We are all looking for a respite from the current pandemic. A pandemic as this one exposes the stark reality of our limitations (as humans) that not even artificial intelligence seems able to currently rescue. What seems to be working is the more resilient practice we seem to have given up on: that of collective wisdom grounded on the reality of interdependencies. At the same time, despite the pandemic – the system that may have most likely played a part in our current demise continues to function fine as the handful of billionaires continue to get richer as their net worth swells. This pandemic is far from being the so-called ‘great equalizer’. The deeper sickness of society, the heartbeat of the real pandemic, may be endemic.
Blaise Pascal may have been thinking of his own time when he wrote that the problems of humankind stem from our “inability to sit quietly in a room alone”. It is timely for us as well. To judge from our need to multiply online meetings, online churches, online conversations and all sorts of online inventions, one cannot help but think that Pascal was spot on.
The idol of productivity rules even though we are onto the mantra that after this pandemic it cannot be business as usual. I am amazed how many of us who claim to be transgressive and out-of-the-box and wayward thinkers continue to reel out a yearning for a return to ‘normalcy’.
Our rhetoric of puncturing normal and normalcy comes across as mere good sound bites. We cannot cope with what it means to be inactive, silent, quiet or displaced. Not that I am against keeping in touch, connecting with families and loved ones, and finding creative ways to continue to give a semblance of meaning to our lives. It is more about how hooked we are to an unreconstructed understanding of ‘normal’ that has little space or room to sit quietly alone for a while. So much so that a colleague, surprised with the speed that local churches/congregations have launched into online church (which they have resisted for years), confessed that over his 40 years in ministry he has never seen the holy spirit moved people so quickly to get online as in this pandemic!
Undoubtedly, what is being revealed are some of the scandalous systemic cracks, disparities, and fault-lines of economic polices (past and present), including designed austerity measures and the impact of the policies on our environment (climate crisis). We may all be in this together; yet, the truism around ‘unprecedented’ may also be about the ways this specific pandemic exposes the breadth and depth of inequalities be it housing in impoverished neighbourhoods, zero-hour employment, years of neglect to critical infrastructure projects and lack of investment in key social services including the health services. Is there a deeper illness that is being uncovered here with the COVID-19 pandemic?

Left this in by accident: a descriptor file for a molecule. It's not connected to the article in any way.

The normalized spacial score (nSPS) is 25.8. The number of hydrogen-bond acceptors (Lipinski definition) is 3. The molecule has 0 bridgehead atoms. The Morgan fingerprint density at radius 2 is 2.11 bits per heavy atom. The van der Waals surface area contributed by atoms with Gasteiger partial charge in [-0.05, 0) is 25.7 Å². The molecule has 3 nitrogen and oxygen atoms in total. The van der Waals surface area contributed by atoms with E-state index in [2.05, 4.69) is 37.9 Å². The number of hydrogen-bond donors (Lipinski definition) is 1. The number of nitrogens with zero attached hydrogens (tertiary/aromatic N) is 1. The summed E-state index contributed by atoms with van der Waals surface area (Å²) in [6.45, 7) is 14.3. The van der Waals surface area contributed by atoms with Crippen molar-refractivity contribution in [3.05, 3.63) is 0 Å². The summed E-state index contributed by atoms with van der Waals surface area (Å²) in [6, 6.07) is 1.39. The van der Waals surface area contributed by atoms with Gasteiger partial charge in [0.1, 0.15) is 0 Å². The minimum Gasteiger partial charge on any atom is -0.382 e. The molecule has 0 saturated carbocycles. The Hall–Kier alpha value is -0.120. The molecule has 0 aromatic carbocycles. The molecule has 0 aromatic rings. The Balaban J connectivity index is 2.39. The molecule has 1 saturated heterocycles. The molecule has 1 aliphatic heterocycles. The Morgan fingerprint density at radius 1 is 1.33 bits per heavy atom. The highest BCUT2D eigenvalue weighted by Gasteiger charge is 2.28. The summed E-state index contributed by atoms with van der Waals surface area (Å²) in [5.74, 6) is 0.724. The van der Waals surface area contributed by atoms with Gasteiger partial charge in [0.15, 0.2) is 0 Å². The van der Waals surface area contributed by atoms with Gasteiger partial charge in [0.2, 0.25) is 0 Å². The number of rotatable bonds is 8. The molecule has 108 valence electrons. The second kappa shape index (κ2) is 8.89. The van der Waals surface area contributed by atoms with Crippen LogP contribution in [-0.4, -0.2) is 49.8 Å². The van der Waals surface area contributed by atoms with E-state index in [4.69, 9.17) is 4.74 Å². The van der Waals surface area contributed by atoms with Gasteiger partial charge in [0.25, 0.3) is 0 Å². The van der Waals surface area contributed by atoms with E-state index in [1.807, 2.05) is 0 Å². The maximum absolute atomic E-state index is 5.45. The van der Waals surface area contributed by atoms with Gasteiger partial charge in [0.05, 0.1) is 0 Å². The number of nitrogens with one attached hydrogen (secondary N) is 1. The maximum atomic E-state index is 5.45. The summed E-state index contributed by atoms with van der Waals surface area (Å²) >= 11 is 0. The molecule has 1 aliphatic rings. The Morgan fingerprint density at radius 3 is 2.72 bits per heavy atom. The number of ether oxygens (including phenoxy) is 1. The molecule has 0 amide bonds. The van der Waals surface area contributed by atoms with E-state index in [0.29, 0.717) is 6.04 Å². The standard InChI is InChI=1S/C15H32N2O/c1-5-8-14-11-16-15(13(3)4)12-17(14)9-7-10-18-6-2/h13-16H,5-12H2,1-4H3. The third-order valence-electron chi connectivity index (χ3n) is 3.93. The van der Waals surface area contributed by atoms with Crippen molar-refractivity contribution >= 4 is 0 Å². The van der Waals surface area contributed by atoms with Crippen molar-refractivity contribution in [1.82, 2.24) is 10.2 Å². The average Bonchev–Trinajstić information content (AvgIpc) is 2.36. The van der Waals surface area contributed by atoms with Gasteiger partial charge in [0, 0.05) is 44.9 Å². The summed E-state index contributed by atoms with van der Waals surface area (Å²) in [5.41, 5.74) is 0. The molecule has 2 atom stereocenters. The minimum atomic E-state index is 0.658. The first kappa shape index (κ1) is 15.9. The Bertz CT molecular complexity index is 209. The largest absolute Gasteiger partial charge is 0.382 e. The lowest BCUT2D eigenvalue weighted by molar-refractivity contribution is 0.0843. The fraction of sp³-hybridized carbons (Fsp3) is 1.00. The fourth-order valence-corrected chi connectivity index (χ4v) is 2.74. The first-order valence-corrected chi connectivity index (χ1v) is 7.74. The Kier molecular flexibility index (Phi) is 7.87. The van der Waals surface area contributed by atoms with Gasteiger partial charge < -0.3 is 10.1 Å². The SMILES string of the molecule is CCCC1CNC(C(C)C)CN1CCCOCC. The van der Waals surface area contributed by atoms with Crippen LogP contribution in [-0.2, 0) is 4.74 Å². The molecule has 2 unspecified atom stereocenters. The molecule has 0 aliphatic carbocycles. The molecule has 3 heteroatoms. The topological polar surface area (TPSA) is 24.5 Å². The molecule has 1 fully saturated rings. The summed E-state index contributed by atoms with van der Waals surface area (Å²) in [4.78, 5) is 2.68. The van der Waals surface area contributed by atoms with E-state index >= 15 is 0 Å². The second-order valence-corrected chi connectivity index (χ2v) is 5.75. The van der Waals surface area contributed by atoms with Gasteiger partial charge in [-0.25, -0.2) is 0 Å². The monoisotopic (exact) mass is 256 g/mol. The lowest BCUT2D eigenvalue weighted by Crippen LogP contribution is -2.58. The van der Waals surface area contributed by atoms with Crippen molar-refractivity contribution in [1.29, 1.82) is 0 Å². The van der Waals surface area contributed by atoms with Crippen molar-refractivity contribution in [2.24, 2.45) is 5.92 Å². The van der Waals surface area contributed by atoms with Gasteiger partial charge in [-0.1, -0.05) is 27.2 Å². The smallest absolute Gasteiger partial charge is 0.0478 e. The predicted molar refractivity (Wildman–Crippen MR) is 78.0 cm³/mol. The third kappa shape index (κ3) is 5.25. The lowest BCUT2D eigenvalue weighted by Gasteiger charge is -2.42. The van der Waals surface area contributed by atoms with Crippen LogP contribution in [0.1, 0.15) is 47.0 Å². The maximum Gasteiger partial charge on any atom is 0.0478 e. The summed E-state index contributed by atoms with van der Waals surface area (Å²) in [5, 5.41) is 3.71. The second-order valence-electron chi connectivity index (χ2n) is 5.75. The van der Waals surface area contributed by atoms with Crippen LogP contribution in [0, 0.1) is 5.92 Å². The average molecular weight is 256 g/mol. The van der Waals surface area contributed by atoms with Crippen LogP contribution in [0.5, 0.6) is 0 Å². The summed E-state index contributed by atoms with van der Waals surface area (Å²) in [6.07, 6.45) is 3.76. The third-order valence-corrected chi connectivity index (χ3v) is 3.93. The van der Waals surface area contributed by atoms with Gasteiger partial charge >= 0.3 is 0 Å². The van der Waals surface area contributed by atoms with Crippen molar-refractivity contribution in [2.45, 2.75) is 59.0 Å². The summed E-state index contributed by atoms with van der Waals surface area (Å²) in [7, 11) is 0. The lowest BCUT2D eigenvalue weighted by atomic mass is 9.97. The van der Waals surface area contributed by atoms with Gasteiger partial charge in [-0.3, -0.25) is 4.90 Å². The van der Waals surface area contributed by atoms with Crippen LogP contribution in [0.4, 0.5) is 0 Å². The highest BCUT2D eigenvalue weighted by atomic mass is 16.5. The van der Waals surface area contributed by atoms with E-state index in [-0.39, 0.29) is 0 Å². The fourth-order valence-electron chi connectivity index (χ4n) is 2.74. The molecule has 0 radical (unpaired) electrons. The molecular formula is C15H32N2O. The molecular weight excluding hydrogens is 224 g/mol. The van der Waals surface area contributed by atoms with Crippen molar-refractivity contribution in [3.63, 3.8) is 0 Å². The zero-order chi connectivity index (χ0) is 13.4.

Perhaps, Soren Kierkegaard’s “sickness unto death’ may be a helpful phrase to capture some of these systemic issues. The need for online public approval – as we submit almost every aspect of our lives for clicks of likes and emojis may be designed to be a new opiate to distract us from the heart of our existential situation and what we need to do to change it, starting with an ability to sit quietly and alone for a while. Perhaps one of Kierkegaard’s ‘parable’ may offer further insight into this condition. I am thinking of that story of the fire that started backstage in a theatre. As Kierkegaard wrote: “The clown came out to warn the public; they (the crowd) thought it was a joke and applauded. He repeated it; the acclaim was even greater”. Is this how we are heading over the precipice – to a general applause of the show (which continues to roll on) believing it is all a joke? Even more telling of our current sick situation is a further insight from Kierkegaard on the ways to be fooled: “One is to believe what isn’t true; the other is to refuse to believe what is true.” There may be a third – covering up an illiteracy of the imagination with all sorts of distractions.
Another writer with a parable or metaphor that comes to mind is Albert Camus and his classic work The Plague. This may be more at home for our current situation as it captures the tensions and tiresome monotony of sickness and quarantine. The book is often read and interpreted in terms of Nazi occupation of France, the spirit of resistance, the reach of fascism and the horrors of war. It has been suggested though (not least by Camus himself) that the book is an interrogation of a deeper illness and crisis – a human one and how in the future we may carry the necessary antibodies to ensure immunity of the herd – inoculation against a repeat of the virus (whatever the type). So, what are the ‘antibodies’ we will deploy against the idols of productivity – growth – wealth – routine? Interrogating the deeper illness, what should now be considered as urgent to a necessary and essential list (as against a non-essential one)?
©caribleaper April 28, 2020